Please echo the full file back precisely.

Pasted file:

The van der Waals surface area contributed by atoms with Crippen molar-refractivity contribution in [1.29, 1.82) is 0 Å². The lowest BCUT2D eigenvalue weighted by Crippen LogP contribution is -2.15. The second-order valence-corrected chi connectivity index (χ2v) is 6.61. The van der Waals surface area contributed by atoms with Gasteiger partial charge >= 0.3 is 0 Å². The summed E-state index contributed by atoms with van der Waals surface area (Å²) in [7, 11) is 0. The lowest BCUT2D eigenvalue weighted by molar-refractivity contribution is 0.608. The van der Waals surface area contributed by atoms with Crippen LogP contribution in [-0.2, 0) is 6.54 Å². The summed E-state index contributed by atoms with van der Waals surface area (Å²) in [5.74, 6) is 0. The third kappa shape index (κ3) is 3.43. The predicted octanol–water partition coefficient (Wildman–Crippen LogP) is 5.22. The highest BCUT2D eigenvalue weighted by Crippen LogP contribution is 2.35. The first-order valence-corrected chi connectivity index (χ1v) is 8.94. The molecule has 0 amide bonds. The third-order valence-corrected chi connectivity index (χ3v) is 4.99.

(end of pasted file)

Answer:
The van der Waals surface area contributed by atoms with Crippen molar-refractivity contribution in [1.29, 1.82) is 0 Å². The lowest BCUT2D eigenvalue weighted by Crippen LogP contribution is -2.15. The second-order valence-corrected chi connectivity index (χ2v) is 6.61. The van der Waals surface area contributed by atoms with Gasteiger partial charge >= 0.3 is 0 Å². The summed E-state index contributed by atoms with van der Waals surface area (Å²) in [7, 11) is 0. The lowest BCUT2D eigenvalue weighted by molar-refractivity contribution is 0.608. The van der Waals surface area contributed by atoms with Crippen LogP contribution in [-0.2, 0) is 6.54 Å². The summed E-state index contributed by atoms with van der Waals surface area (Å²) in [5.74, 6) is 0. The third kappa shape index (κ3) is 3.43. The predicted octanol–water partition coefficient (Wildman–Crippen LogP) is 5.22. The highest BCUT2D eigenvalue weighted by Crippen LogP contribution is 2.35. The first-order valence-corrected chi connectivity index (χ1v) is 8.94. The molecule has 0 amide bonds. The third-order valence-corrected chi connectivity index (χ3v) is 4.99.